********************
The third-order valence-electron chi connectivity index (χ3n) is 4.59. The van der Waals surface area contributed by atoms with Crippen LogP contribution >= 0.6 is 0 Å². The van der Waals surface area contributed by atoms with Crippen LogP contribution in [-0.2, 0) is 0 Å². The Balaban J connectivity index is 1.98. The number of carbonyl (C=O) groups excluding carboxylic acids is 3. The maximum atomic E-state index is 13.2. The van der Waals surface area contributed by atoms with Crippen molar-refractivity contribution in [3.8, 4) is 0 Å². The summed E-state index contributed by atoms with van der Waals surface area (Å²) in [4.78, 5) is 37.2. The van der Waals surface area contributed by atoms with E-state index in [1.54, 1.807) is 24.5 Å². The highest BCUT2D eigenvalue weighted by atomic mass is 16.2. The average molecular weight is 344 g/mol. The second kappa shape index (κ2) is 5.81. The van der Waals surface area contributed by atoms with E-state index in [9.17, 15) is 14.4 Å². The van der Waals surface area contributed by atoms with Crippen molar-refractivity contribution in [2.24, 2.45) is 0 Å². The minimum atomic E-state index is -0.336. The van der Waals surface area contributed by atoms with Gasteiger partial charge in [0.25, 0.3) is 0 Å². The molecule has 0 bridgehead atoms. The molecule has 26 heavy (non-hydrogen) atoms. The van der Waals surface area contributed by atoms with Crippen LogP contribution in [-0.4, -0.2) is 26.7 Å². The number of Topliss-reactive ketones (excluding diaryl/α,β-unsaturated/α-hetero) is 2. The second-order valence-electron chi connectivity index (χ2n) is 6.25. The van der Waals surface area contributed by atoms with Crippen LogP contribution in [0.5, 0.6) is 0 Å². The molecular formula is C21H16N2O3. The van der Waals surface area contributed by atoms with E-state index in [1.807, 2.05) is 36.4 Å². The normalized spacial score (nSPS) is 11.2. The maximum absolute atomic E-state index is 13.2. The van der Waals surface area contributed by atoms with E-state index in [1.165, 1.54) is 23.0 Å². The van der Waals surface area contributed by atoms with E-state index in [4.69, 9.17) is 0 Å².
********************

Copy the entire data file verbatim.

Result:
The third-order valence-electron chi connectivity index (χ3n) is 4.59. The van der Waals surface area contributed by atoms with Crippen LogP contribution >= 0.6 is 0 Å². The van der Waals surface area contributed by atoms with Crippen LogP contribution in [-0.2, 0) is 0 Å². The Balaban J connectivity index is 1.98. The number of carbonyl (C=O) groups excluding carboxylic acids is 3. The maximum atomic E-state index is 13.2. The van der Waals surface area contributed by atoms with Crippen molar-refractivity contribution in [3.8, 4) is 0 Å². The summed E-state index contributed by atoms with van der Waals surface area (Å²) in [4.78, 5) is 37.2. The van der Waals surface area contributed by atoms with E-state index in [1.54, 1.807) is 24.5 Å². The highest BCUT2D eigenvalue weighted by atomic mass is 16.2. The average molecular weight is 344 g/mol. The second kappa shape index (κ2) is 5.81. The van der Waals surface area contributed by atoms with E-state index in [9.17, 15) is 14.4 Å². The van der Waals surface area contributed by atoms with Crippen molar-refractivity contribution in [2.24, 2.45) is 0 Å². The minimum atomic E-state index is -0.336. The van der Waals surface area contributed by atoms with Gasteiger partial charge in [0.25, 0.3) is 0 Å². The molecule has 0 bridgehead atoms. The molecule has 26 heavy (non-hydrogen) atoms. The van der Waals surface area contributed by atoms with Crippen LogP contribution in [-0.4, -0.2) is 26.7 Å². The number of Topliss-reactive ketones (excluding diaryl/α,β-unsaturated/α-hetero) is 2. The second-order valence-electron chi connectivity index (χ2n) is 6.25. The van der Waals surface area contributed by atoms with Crippen LogP contribution in [0.5, 0.6) is 0 Å². The molecular formula is C21H16N2O3. The van der Waals surface area contributed by atoms with E-state index in [1.807, 2.05) is 36.4 Å². The normalized spacial score (nSPS) is 11.2. The maximum absolute atomic E-state index is 13.2. The van der Waals surface area contributed by atoms with E-state index in [1.165, 1.54) is 23.0 Å². The van der Waals surface area contributed by atoms with E-state index in [4.69, 9.17) is 0 Å².